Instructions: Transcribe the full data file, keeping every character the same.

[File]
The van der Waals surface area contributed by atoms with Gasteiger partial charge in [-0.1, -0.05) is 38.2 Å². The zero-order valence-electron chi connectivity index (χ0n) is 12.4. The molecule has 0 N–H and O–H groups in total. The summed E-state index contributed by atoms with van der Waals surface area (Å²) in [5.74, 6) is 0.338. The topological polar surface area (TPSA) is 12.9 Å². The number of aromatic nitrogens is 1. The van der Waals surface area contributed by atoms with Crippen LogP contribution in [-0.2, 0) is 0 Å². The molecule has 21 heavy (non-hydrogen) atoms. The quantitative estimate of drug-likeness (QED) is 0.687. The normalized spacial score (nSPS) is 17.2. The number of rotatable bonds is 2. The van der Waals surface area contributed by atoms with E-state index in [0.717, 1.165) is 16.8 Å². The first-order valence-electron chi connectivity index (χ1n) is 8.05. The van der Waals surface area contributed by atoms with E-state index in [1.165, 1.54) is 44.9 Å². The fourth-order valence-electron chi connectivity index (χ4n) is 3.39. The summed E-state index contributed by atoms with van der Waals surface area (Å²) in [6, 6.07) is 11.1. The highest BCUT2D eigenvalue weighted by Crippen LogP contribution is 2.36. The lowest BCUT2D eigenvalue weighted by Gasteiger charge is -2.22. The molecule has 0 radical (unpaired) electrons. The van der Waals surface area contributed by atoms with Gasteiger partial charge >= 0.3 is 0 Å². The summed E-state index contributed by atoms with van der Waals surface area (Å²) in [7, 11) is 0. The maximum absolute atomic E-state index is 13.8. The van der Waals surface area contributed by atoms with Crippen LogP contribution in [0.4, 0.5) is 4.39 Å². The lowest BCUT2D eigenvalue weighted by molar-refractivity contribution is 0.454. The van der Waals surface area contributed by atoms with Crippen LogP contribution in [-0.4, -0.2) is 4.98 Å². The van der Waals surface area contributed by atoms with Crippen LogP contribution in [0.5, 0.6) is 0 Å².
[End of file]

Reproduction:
The van der Waals surface area contributed by atoms with Gasteiger partial charge in [-0.1, -0.05) is 38.2 Å². The zero-order valence-electron chi connectivity index (χ0n) is 12.4. The molecule has 0 N–H and O–H groups in total. The summed E-state index contributed by atoms with van der Waals surface area (Å²) in [5.74, 6) is 0.338. The topological polar surface area (TPSA) is 12.9 Å². The number of aromatic nitrogens is 1. The van der Waals surface area contributed by atoms with Crippen LogP contribution in [-0.2, 0) is 0 Å². The molecule has 21 heavy (non-hydrogen) atoms. The quantitative estimate of drug-likeness (QED) is 0.687. The normalized spacial score (nSPS) is 17.2. The number of rotatable bonds is 2. The van der Waals surface area contributed by atoms with E-state index in [0.717, 1.165) is 16.8 Å². The first-order valence-electron chi connectivity index (χ1n) is 8.05. The van der Waals surface area contributed by atoms with E-state index in [1.165, 1.54) is 44.9 Å². The fourth-order valence-electron chi connectivity index (χ4n) is 3.39. The summed E-state index contributed by atoms with van der Waals surface area (Å²) in [6, 6.07) is 11.1. The highest BCUT2D eigenvalue weighted by Crippen LogP contribution is 2.36. The lowest BCUT2D eigenvalue weighted by Gasteiger charge is -2.22. The molecule has 0 radical (unpaired) electrons. The van der Waals surface area contributed by atoms with Gasteiger partial charge >= 0.3 is 0 Å². The summed E-state index contributed by atoms with van der Waals surface area (Å²) in [7, 11) is 0. The maximum absolute atomic E-state index is 13.8. The van der Waals surface area contributed by atoms with Crippen LogP contribution in [0.4, 0.5) is 4.39 Å². The lowest BCUT2D eigenvalue weighted by molar-refractivity contribution is 0.454. The van der Waals surface area contributed by atoms with Crippen LogP contribution in [-0.4, -0.2) is 4.98 Å². The van der Waals surface area contributed by atoms with Crippen LogP contribution in [0.5, 0.6) is 0 Å².